I think the “I love of etched glass” bug that bit me originated over at Martha Stewart Living. Come to think of it, I think a lot of my love bugs have originated from MSL, but that’s a post for a different day.
I first noticed the delightful etching on these storage canisters.
I imagined replicating the design on little canisters for decorative displays of cars and balls and vintage baseball cards in Zack’s playroom. Then, I realized he’d always want to play with what was inside of them, and a three-year old and glass doesn’t exactly mix.
I really love these flea market glasses enhanced with etched initials, stripes, and polka dots.
And can you imagine this gorgeous etched window in your bathroom? If I didn’t already have a glass block window in my master bath, I would definitely convince my husband to let me do it.
The thing is, I’ve never actually done any glass etching myself. There are some great tutorials out there explaining the process (try here, here, and here), but I’ve never taken the leap to actually complete my own project. I don’t know why I’ve resisted even though I absolutely love the look. Truth be told, I think I’m just scared of screwing something up. Even my own “What’s the Worst that Could Happen?” mantra hasn’t helped me over that un-Lindsay-like little hurdle.
In fact, when I saw Kathy’s wonderful monogrammed etching on her hand and dish soap dispensers on her blog, I
commented whined to her about how I wish I could do that. She used a Cricut to cut her letters out of vinyl to make a stencil. I hardly ever use my old Sizzix cutter, so I haven’t sprung for a Cricut (although I do lust after them every time I visit a craft store).
Kathy came to my rescue via e-mail, explaining that I could use my Sizzix to cut vinyl. Woo-Hoo! Time to dust that baby off! She also gave me some other information about buying glass etching and vinyl supplies (you can also make those vinyl wall words and letters with these cutting machines), so I wanted to pass that information along to you. I’m sure I’m not the only one who hasn’t been quite sure where to buy these supplies.
- Vinyl sheets can be purchased in craft stores. The brand Kathy uses is by Provo Craft and comes rolled into a square container. It’s fairly pricey, so be sure to use a store coupon if you can. The sheets come in different colors, but there may be a limited selection at your craft store.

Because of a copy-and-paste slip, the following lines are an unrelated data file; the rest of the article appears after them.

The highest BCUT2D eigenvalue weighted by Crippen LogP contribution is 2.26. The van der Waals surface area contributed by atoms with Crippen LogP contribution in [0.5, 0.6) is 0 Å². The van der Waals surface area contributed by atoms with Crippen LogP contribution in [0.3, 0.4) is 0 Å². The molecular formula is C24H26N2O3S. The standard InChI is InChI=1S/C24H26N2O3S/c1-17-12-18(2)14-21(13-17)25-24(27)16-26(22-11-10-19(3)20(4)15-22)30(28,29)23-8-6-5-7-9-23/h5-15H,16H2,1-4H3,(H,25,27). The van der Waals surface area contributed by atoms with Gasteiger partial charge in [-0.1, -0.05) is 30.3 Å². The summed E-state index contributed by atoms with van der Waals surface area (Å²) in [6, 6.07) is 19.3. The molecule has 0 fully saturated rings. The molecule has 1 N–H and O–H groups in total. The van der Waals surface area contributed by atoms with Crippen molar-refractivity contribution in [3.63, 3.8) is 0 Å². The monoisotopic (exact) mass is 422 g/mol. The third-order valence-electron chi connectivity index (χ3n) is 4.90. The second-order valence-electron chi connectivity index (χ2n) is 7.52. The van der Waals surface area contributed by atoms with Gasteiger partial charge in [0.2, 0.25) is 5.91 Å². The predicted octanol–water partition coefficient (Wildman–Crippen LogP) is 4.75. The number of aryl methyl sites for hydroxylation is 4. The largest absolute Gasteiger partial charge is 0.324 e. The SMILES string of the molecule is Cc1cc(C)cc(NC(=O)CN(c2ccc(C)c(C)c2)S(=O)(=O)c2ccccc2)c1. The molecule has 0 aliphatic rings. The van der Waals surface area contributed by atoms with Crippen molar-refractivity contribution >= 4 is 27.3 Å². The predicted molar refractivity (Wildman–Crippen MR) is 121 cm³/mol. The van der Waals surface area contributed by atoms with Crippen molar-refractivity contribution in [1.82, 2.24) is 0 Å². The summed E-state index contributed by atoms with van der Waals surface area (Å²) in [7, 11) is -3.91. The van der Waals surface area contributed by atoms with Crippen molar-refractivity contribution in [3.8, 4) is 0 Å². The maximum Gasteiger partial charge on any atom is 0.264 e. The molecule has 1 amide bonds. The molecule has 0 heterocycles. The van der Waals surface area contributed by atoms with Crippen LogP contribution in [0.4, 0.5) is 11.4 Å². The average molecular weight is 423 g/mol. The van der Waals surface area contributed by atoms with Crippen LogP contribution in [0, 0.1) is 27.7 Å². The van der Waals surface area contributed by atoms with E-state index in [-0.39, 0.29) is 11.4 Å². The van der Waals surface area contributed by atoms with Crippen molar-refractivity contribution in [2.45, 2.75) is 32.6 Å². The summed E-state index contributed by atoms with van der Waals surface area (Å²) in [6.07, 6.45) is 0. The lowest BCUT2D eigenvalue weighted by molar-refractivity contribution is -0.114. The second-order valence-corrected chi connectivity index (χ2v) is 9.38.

- Another source of vinyl sheeting is Sign Warehouse. You can purchase many different sizes and colors of self-adhesive vinyl, and you get more bang for your buck than buying the small sheets in craft stores. This may be a good resource if you wanted to make vinyl letters/words for your walls.
- Some crafters use regular contact paper to make their etching stencils. This would be a cheaper route if you only wanted to etch glass. You would just cut a stencil of your design out of it with a cutting machine (or an old school Exact-o knife!) and apply the sticky side to the glass to hold it in place. And yes, I feel like a total dork for not realizing I could just use an Exact-o knife to cut out a stencil, okay? Quit laughing at me.
- For the actual glass etching, Armour Glass Etching Cream is available at craft stores. Again, use a coupon when possible because it’s not cheap. Armour even has pre-cut stencils in several different fonts and themes available if you aren’t interested in making your own.
Man, after learning all of this, I’m totally ready to tackle this project. I’m also very embarassed at how much whinning I’ve done over something extremely easy. As I told my son just today, “Don’t say can’t, because can’t never could!” Now, I just have to figure out what to etch. Thanks for your help, Kathy!
Has anyone else used these products? How did your projects turn out? Feel free to include a link if you blogged your project in the comments so we can all check them out.